Use the interactive tool below to navigate indicators that show how poverty and inequality affects Disabled people in London.
Disabled People: Indicators
GCSE attainment in English and Maths, by population sub-groups
GCSE attainment by ethnicity (2020)
In general, GCSE attainment is higher in London than in the rest of England. This is true for both boys and girls, students who do not speak English as a first language, students with Special Educational Needs and students from minority ethnic backgrounds.
In both London and the rest of England, girls perform better at GCSE than boys, with 78% of girls achieving grades 9-4 (the equivalent of A*-C under the old system) in English and Maths in London, but only 72% of boys.
In London, students with English as a second language perform similarly to those who speak English as a first language, whilst in England those with English as their first language perform slightly better than those for whom English is the second language.
Students with Special Educational Needs have much lower attainment than the average student and the attainment gap is r…
This page looks at jobs held by London residents that are paid below the London Living Wage broken down by:
- employment type (full-time and part-time)
- sex and employment type
- qualification level
- employment status (permanent and non-permanent)
These may be located within London or outside the capital. For a similar analysis focused on jobs located in London only, please see 'Low-paid jobs in London'.
From the introduction of the London Living Wage in 2005, low-paid jobs held by Londoners rose over the decade to 2015, when almost 1 in 4 jobs (23.4%) held by Londoners were low-paid.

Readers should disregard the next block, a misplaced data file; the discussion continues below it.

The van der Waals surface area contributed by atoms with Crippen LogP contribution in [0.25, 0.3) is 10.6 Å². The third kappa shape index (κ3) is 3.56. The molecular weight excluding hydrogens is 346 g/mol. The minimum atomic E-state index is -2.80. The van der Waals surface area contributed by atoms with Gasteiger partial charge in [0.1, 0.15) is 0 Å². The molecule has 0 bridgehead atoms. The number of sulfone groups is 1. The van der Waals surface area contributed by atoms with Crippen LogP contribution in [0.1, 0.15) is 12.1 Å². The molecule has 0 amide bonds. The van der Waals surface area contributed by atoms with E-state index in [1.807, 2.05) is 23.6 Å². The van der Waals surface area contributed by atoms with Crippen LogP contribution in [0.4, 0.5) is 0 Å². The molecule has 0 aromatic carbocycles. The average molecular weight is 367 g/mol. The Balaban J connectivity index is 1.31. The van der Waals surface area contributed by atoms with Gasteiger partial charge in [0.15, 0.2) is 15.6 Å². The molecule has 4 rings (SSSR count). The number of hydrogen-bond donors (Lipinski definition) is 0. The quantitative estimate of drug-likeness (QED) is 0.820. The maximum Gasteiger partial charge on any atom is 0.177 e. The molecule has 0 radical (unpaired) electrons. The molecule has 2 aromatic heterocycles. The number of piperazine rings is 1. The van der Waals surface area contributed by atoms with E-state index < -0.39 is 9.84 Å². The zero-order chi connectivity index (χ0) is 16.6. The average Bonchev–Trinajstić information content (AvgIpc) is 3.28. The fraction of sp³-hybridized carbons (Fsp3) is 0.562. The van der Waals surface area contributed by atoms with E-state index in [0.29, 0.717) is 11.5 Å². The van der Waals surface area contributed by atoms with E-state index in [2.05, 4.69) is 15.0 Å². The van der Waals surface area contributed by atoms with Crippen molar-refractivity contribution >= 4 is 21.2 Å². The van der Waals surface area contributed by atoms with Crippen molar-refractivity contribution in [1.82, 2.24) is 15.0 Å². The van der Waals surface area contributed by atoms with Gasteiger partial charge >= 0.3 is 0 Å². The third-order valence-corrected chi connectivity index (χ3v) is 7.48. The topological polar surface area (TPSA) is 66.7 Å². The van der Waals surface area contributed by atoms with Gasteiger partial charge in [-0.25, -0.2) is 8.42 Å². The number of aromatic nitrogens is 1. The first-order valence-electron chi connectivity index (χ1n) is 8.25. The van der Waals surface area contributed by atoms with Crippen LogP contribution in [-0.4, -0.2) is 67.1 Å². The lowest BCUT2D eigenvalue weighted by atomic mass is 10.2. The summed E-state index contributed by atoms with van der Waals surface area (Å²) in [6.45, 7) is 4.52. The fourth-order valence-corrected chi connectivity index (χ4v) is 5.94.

Although the number of jobs held by London residents in low-paid jobs was split more or less evenly between those in part-time and those in full-time jobs, the proportions are quite different. While more than 1 in 2 part-time jobs held by…
Proportion of Londoners aged 16-64 receiving out-of-work benefits by benefit type (2013 - 2021) (2013 - 2021 (Q1))
The proportion of working-age Londoners on out-of-work benefits fell between 2013 and 2018 after which it saw two years of modest increases. 2021 however has seen a large increase in Universal credit claimants (out of work) compared to early 2020 (4.6% to 10.6% of people aged 16-64).
The types of benefits claimed by those out of work has also changed in recent years, as Universal Credit has rolled out across the capital. For example, 0.2% of working-age Londoners were out of work and claiming Universal Credit in 2016. By February 2021, this proportion had risen to 10.6% of the working-age population.
Compared to London, the proportion of the working-age population on out-of-work benefits was higher in the rest of England between 2014 and 2020, however in the latest quarter for February 2021 the proportion of working age Londoners on out of…
Poverty and disability
Proportion of Londoners in poverty in families with and without disabled persons (2009/10, 2014/15, and 2019/2020)
Londoners who live in families that include a disabled person are more likely to be in poverty than those living in families that do not include a disabled person. In the 3 years to 2019/20, 35% of families that included a disabled person were in poverty compared to 25% of those without a disabled household member.
This gap has not changed in a meaningful way over the decade examined here.